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International Journal of Cell Biology
Volume 2012 (2012), Article ID 367934, 12 pages
http://dx.doi.org/10.1155/2012/367934
Review Article

Molecular Regulation of the Mitochondrial F1Fo-ATPsynthase: Physiological and Pathological Significance of the Inhibitory Factor 1 (IF1)

1The Royal Veterinary College, University of London and UCL Consortium for Mitochondrial Research, Royal College Street, London NW1 0TU, UK
2European Brain Research Institute, Rita Levi-Montalcini Foundation, 00143 Rome, Italy

Received 17 February 2012; Revised 19 April 2012; Accepted 19 April 2012

Academic Editor: Giuseppe Filomeni

Copyright © 2012 Danilo Faccenda and Michelangelo Campanella. This is an open access article distributed under the Creative Commons Attribution License, which permits unrestricted use, distribution, and reproduction in any medium, provided the original work is properly cited.

Abstract

In mammals, the mitochondrial F1Fo-ATPsynthase sets out the energy homeostasis by producing the bulk of cellular ATP. As for every enzyme, the laws of thermodynamics command it; however, it is privileged to have a dedicated molecular regulator that controls its rotation. This is the so-called ATPase Inhibitory Factor 1 (IF1) that blocks its reversal to avoid the consumption of cellular ATP when the enzyme acts as an ATP hydrolase. Recent evidence has also demonstrated that IF1 may control the alignment of the enzyme along the mitochondrial inner membrane, thus increasing the interest for the molecule. We conceived this review to outline the fundamental knowledge of the F1Fo-ATPsynthase and link it to the molecular mechanisms by which IF1 regulates its way of function, with the ultimate goal to highlight this as an important and possibly unique means to control this indispensable enzyme in both physiological and pathological settings.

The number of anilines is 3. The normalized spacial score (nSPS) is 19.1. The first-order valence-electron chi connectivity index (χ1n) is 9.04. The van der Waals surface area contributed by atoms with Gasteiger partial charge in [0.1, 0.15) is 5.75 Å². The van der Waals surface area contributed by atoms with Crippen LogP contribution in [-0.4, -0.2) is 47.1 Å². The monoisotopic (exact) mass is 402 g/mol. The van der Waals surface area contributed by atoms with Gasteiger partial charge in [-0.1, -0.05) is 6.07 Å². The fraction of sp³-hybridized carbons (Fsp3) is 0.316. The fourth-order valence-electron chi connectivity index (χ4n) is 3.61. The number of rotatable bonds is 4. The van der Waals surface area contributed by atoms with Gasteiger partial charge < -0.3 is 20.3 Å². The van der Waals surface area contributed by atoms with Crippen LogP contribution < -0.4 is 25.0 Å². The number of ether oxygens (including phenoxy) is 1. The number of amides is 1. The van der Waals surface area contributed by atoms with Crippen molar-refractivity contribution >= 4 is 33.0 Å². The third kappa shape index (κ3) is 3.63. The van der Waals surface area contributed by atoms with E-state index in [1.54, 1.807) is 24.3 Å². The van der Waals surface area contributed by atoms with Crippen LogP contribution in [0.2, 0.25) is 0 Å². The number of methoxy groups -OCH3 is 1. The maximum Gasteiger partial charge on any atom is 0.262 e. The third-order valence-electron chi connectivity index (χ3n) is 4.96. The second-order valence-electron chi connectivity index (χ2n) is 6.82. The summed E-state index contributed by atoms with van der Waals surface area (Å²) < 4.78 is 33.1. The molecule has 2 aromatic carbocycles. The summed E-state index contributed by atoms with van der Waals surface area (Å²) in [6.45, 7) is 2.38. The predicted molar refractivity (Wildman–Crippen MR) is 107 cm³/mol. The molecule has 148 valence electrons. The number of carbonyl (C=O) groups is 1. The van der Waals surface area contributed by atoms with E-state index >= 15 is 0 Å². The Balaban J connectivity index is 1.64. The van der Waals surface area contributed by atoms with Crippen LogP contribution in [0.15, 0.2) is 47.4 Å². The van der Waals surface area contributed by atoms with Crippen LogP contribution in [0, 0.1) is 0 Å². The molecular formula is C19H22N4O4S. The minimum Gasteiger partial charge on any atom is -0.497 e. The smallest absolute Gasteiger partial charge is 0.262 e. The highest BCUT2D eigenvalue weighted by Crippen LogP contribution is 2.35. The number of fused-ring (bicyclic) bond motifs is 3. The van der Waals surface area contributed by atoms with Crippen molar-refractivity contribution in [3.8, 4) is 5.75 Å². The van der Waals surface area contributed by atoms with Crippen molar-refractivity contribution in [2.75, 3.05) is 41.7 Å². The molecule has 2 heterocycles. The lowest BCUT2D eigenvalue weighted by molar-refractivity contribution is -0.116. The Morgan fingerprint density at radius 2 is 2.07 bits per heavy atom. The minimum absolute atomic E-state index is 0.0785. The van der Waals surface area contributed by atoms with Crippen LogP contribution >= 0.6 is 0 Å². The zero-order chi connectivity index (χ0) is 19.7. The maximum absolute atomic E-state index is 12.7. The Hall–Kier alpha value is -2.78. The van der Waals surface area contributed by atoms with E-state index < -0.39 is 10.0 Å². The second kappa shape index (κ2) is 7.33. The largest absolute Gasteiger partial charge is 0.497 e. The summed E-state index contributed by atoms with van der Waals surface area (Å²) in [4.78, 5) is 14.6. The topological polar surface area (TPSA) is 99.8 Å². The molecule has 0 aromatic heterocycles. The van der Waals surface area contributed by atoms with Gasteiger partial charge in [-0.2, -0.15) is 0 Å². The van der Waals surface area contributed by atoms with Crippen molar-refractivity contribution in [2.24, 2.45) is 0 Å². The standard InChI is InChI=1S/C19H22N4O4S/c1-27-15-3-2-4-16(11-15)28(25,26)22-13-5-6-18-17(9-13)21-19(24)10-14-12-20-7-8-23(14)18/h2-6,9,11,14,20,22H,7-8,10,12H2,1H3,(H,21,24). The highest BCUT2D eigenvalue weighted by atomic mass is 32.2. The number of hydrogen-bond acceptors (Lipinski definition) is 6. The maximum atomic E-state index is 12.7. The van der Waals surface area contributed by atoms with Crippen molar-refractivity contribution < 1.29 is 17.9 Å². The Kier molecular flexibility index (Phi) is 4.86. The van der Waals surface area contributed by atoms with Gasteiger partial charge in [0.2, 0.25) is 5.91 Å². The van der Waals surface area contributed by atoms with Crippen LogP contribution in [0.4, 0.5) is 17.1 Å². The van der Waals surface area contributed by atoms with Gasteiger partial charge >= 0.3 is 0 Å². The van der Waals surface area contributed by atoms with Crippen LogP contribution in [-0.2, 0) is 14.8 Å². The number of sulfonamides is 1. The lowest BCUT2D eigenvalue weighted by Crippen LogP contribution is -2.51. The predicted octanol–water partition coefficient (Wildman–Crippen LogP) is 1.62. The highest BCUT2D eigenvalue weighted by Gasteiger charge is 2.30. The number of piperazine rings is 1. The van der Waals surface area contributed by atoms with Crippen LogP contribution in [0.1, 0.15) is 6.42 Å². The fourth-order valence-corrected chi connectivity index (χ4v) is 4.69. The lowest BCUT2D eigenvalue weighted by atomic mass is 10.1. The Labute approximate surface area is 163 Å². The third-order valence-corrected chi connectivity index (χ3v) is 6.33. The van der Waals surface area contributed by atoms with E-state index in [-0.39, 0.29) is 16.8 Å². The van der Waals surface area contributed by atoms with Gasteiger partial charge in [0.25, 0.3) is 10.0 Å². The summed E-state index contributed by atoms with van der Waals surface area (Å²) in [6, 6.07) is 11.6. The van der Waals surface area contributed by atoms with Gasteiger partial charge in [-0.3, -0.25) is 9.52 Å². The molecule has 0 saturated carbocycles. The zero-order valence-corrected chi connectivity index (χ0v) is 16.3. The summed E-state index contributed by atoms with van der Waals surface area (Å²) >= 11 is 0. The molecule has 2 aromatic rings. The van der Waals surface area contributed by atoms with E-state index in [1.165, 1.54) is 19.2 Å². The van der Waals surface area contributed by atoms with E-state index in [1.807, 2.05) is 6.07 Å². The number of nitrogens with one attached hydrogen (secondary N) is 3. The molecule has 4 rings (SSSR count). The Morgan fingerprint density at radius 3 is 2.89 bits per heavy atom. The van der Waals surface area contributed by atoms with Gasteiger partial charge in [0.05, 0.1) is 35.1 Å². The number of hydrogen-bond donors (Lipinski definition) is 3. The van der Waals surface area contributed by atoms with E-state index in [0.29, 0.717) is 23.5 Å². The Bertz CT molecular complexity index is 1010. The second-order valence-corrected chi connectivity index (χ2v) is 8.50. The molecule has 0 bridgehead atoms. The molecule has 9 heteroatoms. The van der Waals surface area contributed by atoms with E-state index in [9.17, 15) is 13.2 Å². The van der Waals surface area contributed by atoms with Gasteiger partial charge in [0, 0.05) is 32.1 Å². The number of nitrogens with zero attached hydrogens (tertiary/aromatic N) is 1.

1. Introduction

The F1Fo-ATPsynthase is an H+-pumping ATPase evolutionary specialized in synthesizing ATP by using an H+ gradient generated across a biological membrane. It is present in bacteria and intracellular organelles such as chloroplasts and mitochondria. In these, the enzyme is hosted within the inner membrane as part of the OXPHOS, where it couples the transport of H+ from the intermembrane space into the matrix with the synthesis of ATP, guaranteeing the supply of energy to biological processes, since the majority of cellular ATP is generated by the mitochondrial F1Fo-ATPsynthase.

The molecular structure, catalytic mechanism, and regulation of the mitochondrial F1Fo-ATPsynthase were described by the seminal work of the Nobel Laureates Mitchell, Boyer and Walker, that revealed its complexity and the functional steps that drive the synthesis of ATP.

Besides its role as energy producer, the mitochondrial F1Fo-ATPsynthase is also essential for the maintenance of the mitochondrial membrane potential ( Δ Ψ 𝑚 ) [1]—which is crucial for the import of proteins into the organelle [2]—and cristae structure [3]. In addition, it is fundamental for an optimal supramolecular organization of the respiratory chain [4], and for regulating the mobilization of cytochrome 𝑐 during apoptosis [5].

In animals and plants, the mitochondrial F1Fo-ATPsynthase is molecularly regulated by an endogenous, nuclear-encoded polypeptide, the ATPase Inhibitory Factor 1 (IF1). IF1 is primarily responsible for inhibiting the hydrolysis of ATP by the ATP synthase [6], an event that occurs when the electrochemical proton gradient across the mitochondrial inner membrane is lost (e.g., during hypoxic/ischaemic conditions), and the enzyme reverses to restore Δ Ψ 𝑚 [7]. A number of studies have shown that IF1 is also involved in the regulation of the oligomeric state of the F1Fo-ATPsynthase, by facilitating the enzyme’s dimerization via a molecular link between two F1 domains [8]; for this reason, it is also implicated in the remodelling of cristae structure [9], and consequently in the regulation of mito-ultrastructure and morphology.

The interest for this inhibitor, or regulator—as we like to consider it—stems from many reasons; among them, the evidence for a key role in pathologies is the most meaningful but the less explored. IF1 overexpression is reported in human carcinomas [10], differences in the ratio of expression between IF1 and the F1Fo-ATPsynthase are related to changes in cellular responses to ischaemia/reperfusion injury [11, 12], and its absence is recorded in a rare form of mitochondrial myopathy called Luft’s disease [13, 14].